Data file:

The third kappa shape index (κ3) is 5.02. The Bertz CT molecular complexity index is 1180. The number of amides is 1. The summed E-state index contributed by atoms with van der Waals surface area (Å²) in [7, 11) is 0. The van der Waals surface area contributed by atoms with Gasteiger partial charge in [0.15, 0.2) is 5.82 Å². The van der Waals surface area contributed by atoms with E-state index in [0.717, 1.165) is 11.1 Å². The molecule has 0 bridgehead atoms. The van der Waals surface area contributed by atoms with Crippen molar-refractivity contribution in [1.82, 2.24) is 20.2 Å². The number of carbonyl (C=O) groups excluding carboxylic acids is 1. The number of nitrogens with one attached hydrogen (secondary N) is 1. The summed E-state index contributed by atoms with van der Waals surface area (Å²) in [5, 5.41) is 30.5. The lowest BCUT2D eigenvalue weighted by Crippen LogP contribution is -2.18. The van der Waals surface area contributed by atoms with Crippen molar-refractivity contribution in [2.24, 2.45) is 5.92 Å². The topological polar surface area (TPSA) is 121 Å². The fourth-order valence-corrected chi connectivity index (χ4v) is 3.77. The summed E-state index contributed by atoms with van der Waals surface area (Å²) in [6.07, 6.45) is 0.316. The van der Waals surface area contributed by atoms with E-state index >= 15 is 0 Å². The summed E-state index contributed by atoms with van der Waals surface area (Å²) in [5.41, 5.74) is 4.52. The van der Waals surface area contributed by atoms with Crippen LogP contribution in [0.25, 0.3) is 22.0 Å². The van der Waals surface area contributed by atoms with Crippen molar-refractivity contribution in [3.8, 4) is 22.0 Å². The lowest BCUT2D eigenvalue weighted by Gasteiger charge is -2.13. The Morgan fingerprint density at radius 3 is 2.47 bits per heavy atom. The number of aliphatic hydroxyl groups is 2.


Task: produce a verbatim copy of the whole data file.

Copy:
The third kappa shape index (κ3) is 5.02. The Bertz CT molecular complexity index is 1180. The number of amides is 1. The summed E-state index contributed by atoms with van der Waals surface area (Å²) in [7, 11) is 0. The van der Waals surface area contributed by atoms with Gasteiger partial charge in [0.15, 0.2) is 5.82 Å². The van der Waals surface area contributed by atoms with E-state index in [0.717, 1.165) is 11.1 Å². The molecule has 0 bridgehead atoms. The van der Waals surface area contributed by atoms with Crippen molar-refractivity contribution in [1.82, 2.24) is 20.2 Å². The number of carbonyl (C=O) groups excluding carboxylic acids is 1. The number of nitrogens with one attached hydrogen (secondary N) is 1. The summed E-state index contributed by atoms with van der Waals surface area (Å²) in [5, 5.41) is 30.5. The lowest BCUT2D eigenvalue weighted by Crippen LogP contribution is -2.18. The van der Waals surface area contributed by atoms with Crippen molar-refractivity contribution in [2.24, 2.45) is 5.92 Å². The topological polar surface area (TPSA) is 121 Å². The fourth-order valence-corrected chi connectivity index (χ4v) is 3.77. The summed E-state index contributed by atoms with van der Waals surface area (Å²) in [6.07, 6.45) is 0.316. The van der Waals surface area contributed by atoms with E-state index >= 15 is 0 Å². The summed E-state index contributed by atoms with van der Waals surface area (Å²) in [5.41, 5.74) is 4.52. The van der Waals surface area contributed by atoms with Crippen LogP contribution in [0.25, 0.3) is 22.0 Å². The van der Waals surface area contributed by atoms with Crippen molar-refractivity contribution in [3.8, 4) is 22.0 Å². The lowest BCUT2D eigenvalue weighted by Gasteiger charge is -2.13. The Morgan fingerprint density at radius 3 is 2.47 bits per heavy atom. The number of aliphatic hydroxyl groups is 2.